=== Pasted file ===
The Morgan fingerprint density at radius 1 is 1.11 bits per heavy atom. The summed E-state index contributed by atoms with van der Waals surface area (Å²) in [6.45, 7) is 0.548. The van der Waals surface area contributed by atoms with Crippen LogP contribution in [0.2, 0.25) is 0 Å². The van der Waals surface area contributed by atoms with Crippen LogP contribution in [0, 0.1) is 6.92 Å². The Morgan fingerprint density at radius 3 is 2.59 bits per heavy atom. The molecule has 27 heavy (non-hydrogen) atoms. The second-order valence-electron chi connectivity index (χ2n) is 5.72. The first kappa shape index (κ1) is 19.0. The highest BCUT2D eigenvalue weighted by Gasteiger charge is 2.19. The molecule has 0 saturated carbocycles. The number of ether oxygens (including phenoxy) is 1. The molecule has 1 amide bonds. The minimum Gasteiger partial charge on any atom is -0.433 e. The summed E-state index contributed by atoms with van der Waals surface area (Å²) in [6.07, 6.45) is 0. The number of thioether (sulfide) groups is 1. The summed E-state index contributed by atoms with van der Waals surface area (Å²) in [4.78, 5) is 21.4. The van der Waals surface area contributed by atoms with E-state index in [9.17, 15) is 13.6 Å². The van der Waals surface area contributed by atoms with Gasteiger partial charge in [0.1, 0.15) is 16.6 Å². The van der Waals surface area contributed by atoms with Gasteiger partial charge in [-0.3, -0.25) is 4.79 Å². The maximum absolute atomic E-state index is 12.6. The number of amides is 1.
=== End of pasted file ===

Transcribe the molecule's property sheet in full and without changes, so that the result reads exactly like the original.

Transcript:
The Morgan fingerprint density at radius 1 is 1.11 bits per heavy atom. The summed E-state index contributed by atoms with van der Waals surface area (Å²) in [6.45, 7) is 0.548. The van der Waals surface area contributed by atoms with Crippen LogP contribution in [0.2, 0.25) is 0 Å². The van der Waals surface area contributed by atoms with Crippen LogP contribution in [0, 0.1) is 6.92 Å². The Morgan fingerprint density at radius 3 is 2.59 bits per heavy atom. The molecule has 27 heavy (non-hydrogen) atoms. The second-order valence-electron chi connectivity index (χ2n) is 5.72. The first kappa shape index (κ1) is 19.0. The highest BCUT2D eigenvalue weighted by Gasteiger charge is 2.19. The molecule has 0 saturated carbocycles. The number of ether oxygens (including phenoxy) is 1. The molecule has 1 amide bonds. The minimum Gasteiger partial charge on any atom is -0.433 e. The summed E-state index contributed by atoms with van der Waals surface area (Å²) in [6.07, 6.45) is 0. The number of thioether (sulfide) groups is 1. The summed E-state index contributed by atoms with van der Waals surface area (Å²) in [4.78, 5) is 21.4. The van der Waals surface area contributed by atoms with E-state index in [9.17, 15) is 13.6 Å². The van der Waals surface area contributed by atoms with Gasteiger partial charge in [0.1, 0.15) is 16.6 Å². The van der Waals surface area contributed by atoms with Gasteiger partial charge in [-0.3, -0.25) is 4.79 Å². The maximum absolute atomic E-state index is 12.6. The number of amides is 1.